by Mike Kinman, Rector of All Saints Church, Pasadena
The gospel isn’t meant to be gulped down on Sunday morning, but gnawed on through the week so it really becomes a part of us. You’ve got to work at it, like a dog with a good bone! Here’s the Gospel for this coming Sunday —the 3rd Sunday After Pentecost— with food for thought on fear, faith and the cost of discipleship … Gnaw away!
Third Sunday after Pentecost: Matthew 10:24-39
Jesus said to the twelve apostles, “A student is not superior to the teacher; the follower is not above the leader. The student should be glad simply to become like the teacher, the follower like the leader. If the head of the house has been called Beelzebul, how much more the members of the household!”
“Don’t let people intimidate you. Nothing is concealed that will not be revealed, and nothing is hidden that will not be made known. What I tell you in darkness, speak in the light. What you hear in private, proclaim from the housetops. Don’t fear those who can deprive the body of life but can’t destroy the soul. Rather, fear the one who can destroy both body and soul in Gehenna. Are not the sparrows sold for pennies. Yet not a single sparrow falls to the ground with your Abba God’s knowledge. As for you, every hair of your head had been counted. So don’t be afraid of anything – you are worth more than an entire flock of sparrows.
“Whoever acknowledges me before others, I will acknowledge before Abba God in heaven. Whoever disowns me before others, I will disown before Abba God in heaven.
“Do not suppose that I came to bring peace on earth. I came not to bring peace, but a sword. I have come to turn
‘A son against his father
a daughter against her mother,
in-law against in-law.
One’s enemies will be the members of one’s own household.
“Those who love mother or father, daughter or son more than me are not worthy of me. Those who will not carry with them the instrument of their own death – following in my footsteps – are not worthy of me. You who have found your life will lose it, and you who lose your life for my sake will find it.”
The Backstory – What’s Going On Here?
We continue with the beginning of the Second Discourse of Matthew’s Gospel. The first discourse is commonly called the Sermon on the Mount and has some of Jesus’ best teachings about discipleship. But the second discourse is where stuff gets real — it’s about taking it to the streets. Last Sunday, we heard the beginning of Chapter 10 (just before this passage). Jesus gives the disciples authority over unclean spirits and to cure sickness … and then he sends them out “as sheep in the midst of wolves.” Yes, they have power, but they also will be at the mercy of the people they meet and will have to trust in God to protect them. And just before the passage we hear on Sunday, Jesus says “When they persecute you….” not if they persecute you, but when. Jesus is sending his troops into battle.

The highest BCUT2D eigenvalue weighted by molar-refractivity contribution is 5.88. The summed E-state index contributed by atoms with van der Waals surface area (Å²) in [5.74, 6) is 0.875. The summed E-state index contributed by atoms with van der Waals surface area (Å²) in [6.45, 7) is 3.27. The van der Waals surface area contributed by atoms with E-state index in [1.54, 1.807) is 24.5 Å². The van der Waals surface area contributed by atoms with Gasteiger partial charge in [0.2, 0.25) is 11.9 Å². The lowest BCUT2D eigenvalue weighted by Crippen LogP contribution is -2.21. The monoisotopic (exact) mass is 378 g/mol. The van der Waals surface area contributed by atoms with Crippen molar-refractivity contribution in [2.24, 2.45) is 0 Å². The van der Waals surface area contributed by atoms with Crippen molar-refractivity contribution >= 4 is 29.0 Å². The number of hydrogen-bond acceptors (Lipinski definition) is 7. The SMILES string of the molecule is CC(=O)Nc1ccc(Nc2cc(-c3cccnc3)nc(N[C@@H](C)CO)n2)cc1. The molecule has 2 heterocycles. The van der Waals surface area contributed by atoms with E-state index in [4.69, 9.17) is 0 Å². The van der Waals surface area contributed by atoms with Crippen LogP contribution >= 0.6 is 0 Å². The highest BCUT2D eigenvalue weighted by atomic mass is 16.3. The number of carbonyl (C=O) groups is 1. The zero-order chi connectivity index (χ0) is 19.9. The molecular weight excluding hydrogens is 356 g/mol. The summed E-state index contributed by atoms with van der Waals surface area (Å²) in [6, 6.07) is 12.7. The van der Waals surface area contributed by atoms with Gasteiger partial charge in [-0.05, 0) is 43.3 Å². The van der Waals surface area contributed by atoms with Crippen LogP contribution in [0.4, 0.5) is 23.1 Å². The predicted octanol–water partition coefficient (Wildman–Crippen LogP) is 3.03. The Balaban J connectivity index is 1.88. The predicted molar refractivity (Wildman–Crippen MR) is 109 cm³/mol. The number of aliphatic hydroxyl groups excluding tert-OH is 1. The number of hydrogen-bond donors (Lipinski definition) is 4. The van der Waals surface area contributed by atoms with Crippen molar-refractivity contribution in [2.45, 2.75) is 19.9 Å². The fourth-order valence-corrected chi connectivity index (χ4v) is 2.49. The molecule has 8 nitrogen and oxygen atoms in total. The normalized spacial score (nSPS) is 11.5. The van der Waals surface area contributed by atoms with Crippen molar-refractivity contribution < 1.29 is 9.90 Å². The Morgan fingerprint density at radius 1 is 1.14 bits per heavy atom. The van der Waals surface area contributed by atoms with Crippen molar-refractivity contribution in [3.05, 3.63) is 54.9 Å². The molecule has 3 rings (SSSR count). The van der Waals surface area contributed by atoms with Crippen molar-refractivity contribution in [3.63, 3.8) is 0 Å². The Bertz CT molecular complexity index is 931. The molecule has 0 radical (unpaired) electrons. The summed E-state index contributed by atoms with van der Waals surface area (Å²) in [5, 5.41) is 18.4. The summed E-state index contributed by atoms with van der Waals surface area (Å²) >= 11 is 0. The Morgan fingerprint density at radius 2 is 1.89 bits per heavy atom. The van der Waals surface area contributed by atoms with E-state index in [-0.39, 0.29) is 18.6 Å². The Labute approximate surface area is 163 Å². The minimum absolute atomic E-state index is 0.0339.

Now, Jesus moves on to different battles. Not being dragged in front of judges but division that cuts much closer to home … in fact, within the home.
A few things to chew on:
Jesus says, “Have no fear.” Comforting words. But then we listen to the rest of what he says: “Do not fear those who kill the body?” Why? Not because they won’t kill your body but because they cannot kill the soul! What he’s saying is … Yeah, they might kill you. But don’t be afraid. Chew on that for a while.
And then his follow up is even more intense — if you really want to be afraid, be afraid of God — who can toast both your soul and body in hell! The disciples are caught between two forces — one that can kill the body and one that can kill the body and soul. Why not be afraid? Because of the way Jesus sums it up — even though you are caught in between these two cosmic powers … even though you are infinitely small by comparison … you are also of infinite value. Even the smallest hair on your head is counted and loved by God. You are being sent into a place that is absolutely out of control, where forces that can kill are exploding all over the place. But have no fear … God is watching …and God knows you are infinitely valuable.
Jesus says: “Whoever acknowledges me before others, I will acknowledge before Abba God in heaven. Whoever disowns me before others, I will disown before Abba God in heaven.”
A few years ago, I sat in the living room of a Palestinian Christian who castigated bishops for their practice of tucking their pectoral crosses in their pocket (and there were two bishops in the room!) saying “Are you ashamed of Jesus?” This is from a man who had been run out of business and had his life threatened because of his boldness about his faith. And that boldness had changed him. C.S. Lewis wrote: “You never know how much you really believe anything until its truth or falsehood becomes a matter of life or death to you.” Following Jesus — and doing it unashamedly — was for him a matter of life and death. That kind of faith changes hearts and changes lives — and clarifies for us what is really important.